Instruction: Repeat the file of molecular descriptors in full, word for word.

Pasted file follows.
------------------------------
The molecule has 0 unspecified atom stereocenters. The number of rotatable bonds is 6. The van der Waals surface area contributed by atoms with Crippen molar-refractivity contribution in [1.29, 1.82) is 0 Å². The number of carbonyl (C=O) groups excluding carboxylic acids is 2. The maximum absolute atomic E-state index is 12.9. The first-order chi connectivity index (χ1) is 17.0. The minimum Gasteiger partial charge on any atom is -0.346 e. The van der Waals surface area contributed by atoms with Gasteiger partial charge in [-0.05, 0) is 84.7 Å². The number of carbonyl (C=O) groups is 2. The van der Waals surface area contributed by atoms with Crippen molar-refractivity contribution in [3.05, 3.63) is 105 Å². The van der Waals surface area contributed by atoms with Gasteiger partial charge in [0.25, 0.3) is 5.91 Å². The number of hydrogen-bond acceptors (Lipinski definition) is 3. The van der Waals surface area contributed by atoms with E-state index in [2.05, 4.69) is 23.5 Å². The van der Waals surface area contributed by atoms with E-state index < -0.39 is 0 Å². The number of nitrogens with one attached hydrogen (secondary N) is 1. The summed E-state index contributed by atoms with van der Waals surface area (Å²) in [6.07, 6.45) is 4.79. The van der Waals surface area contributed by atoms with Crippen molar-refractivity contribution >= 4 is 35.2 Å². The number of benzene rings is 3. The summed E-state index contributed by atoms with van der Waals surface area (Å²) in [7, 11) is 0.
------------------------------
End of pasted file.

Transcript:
The molecule has 0 unspecified atom stereocenters. The number of rotatable bonds is 6. The van der Waals surface area contributed by atoms with Crippen molar-refractivity contribution in [1.29, 1.82) is 0 Å². The number of carbonyl (C=O) groups excluding carboxylic acids is 2. The maximum absolute atomic E-state index is 12.9. The first-order chi connectivity index (χ1) is 17.0. The minimum Gasteiger partial charge on any atom is -0.346 e. The van der Waals surface area contributed by atoms with Gasteiger partial charge in [-0.05, 0) is 84.7 Å². The number of carbonyl (C=O) groups is 2. The van der Waals surface area contributed by atoms with Crippen molar-refractivity contribution in [3.05, 3.63) is 105 Å². The van der Waals surface area contributed by atoms with Gasteiger partial charge in [0.25, 0.3) is 5.91 Å². The number of hydrogen-bond acceptors (Lipinski definition) is 3. The van der Waals surface area contributed by atoms with E-state index in [2.05, 4.69) is 23.5 Å². The van der Waals surface area contributed by atoms with E-state index < -0.39 is 0 Å². The number of nitrogens with one attached hydrogen (secondary N) is 1. The summed E-state index contributed by atoms with van der Waals surface area (Å²) in [6.07, 6.45) is 4.79. The van der Waals surface area contributed by atoms with Crippen molar-refractivity contribution >= 4 is 35.2 Å². The number of benzene rings is 3. The summed E-state index contributed by atoms with van der Waals surface area (Å²) in [7, 11) is 0.